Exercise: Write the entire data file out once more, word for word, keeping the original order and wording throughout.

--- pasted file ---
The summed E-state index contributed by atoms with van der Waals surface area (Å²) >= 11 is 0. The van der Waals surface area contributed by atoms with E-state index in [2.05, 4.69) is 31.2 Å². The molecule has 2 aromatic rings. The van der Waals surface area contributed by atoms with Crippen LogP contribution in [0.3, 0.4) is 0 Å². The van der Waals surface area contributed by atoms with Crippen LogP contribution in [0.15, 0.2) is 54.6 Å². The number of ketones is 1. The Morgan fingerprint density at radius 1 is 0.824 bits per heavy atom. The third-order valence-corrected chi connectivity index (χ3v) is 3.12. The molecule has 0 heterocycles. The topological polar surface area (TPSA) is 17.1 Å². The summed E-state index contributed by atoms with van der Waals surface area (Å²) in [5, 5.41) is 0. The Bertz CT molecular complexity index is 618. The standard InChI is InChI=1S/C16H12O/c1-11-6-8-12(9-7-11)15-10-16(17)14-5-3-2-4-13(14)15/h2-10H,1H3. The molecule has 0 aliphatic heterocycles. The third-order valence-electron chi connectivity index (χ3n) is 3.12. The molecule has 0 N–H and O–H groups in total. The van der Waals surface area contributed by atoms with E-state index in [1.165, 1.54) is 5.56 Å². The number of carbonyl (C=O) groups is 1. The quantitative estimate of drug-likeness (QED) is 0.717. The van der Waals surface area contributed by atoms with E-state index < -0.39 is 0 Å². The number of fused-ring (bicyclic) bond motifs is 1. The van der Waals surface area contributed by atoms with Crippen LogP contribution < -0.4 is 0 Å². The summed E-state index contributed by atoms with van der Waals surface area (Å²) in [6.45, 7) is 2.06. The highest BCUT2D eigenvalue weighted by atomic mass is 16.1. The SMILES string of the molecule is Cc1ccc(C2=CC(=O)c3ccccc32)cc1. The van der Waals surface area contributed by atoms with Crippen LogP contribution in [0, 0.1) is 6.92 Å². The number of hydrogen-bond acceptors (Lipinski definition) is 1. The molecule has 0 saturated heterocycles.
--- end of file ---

The summed E-state index contributed by atoms with van der Waals surface area (Å²) >= 11 is 0. The van der Waals surface area contributed by atoms with E-state index in [2.05, 4.69) is 31.2 Å². The molecule has 2 aromatic rings. The van der Waals surface area contributed by atoms with Crippen LogP contribution in [0.3, 0.4) is 0 Å². The van der Waals surface area contributed by atoms with Crippen LogP contribution in [0.15, 0.2) is 54.6 Å². The number of ketones is 1. The Morgan fingerprint density at radius 1 is 0.824 bits per heavy atom. The third-order valence-corrected chi connectivity index (χ3v) is 3.12. The molecule has 0 heterocycles. The topological polar surface area (TPSA) is 17.1 Å². The summed E-state index contributed by atoms with van der Waals surface area (Å²) in [5, 5.41) is 0. The Bertz CT molecular complexity index is 618. The standard InChI is InChI=1S/C16H12O/c1-11-6-8-12(9-7-11)15-10-16(17)14-5-3-2-4-13(14)15/h2-10H,1H3. The molecule has 0 aliphatic heterocycles. The third-order valence-electron chi connectivity index (χ3n) is 3.12. The molecule has 0 N–H and O–H groups in total. The van der Waals surface area contributed by atoms with E-state index in [1.165, 1.54) is 5.56 Å². The number of carbonyl (C=O) groups is 1. The quantitative estimate of drug-likeness (QED) is 0.717. The van der Waals surface area contributed by atoms with E-state index < -0.39 is 0 Å². The number of fused-ring (bicyclic) bond motifs is 1. The van der Waals surface area contributed by atoms with Crippen LogP contribution < -0.4 is 0 Å². The summed E-state index contributed by atoms with van der Waals surface area (Å²) in [6.45, 7) is 2.06. The highest BCUT2D eigenvalue weighted by atomic mass is 16.1. The SMILES string of the molecule is Cc1ccc(C2=CC(=O)c3ccccc32)cc1. The van der Waals surface area contributed by atoms with Crippen LogP contribution in [0, 0.1) is 6.92 Å². The number of hydrogen-bond acceptors (Lipinski definition) is 1. The molecule has 0 saturated heterocycles.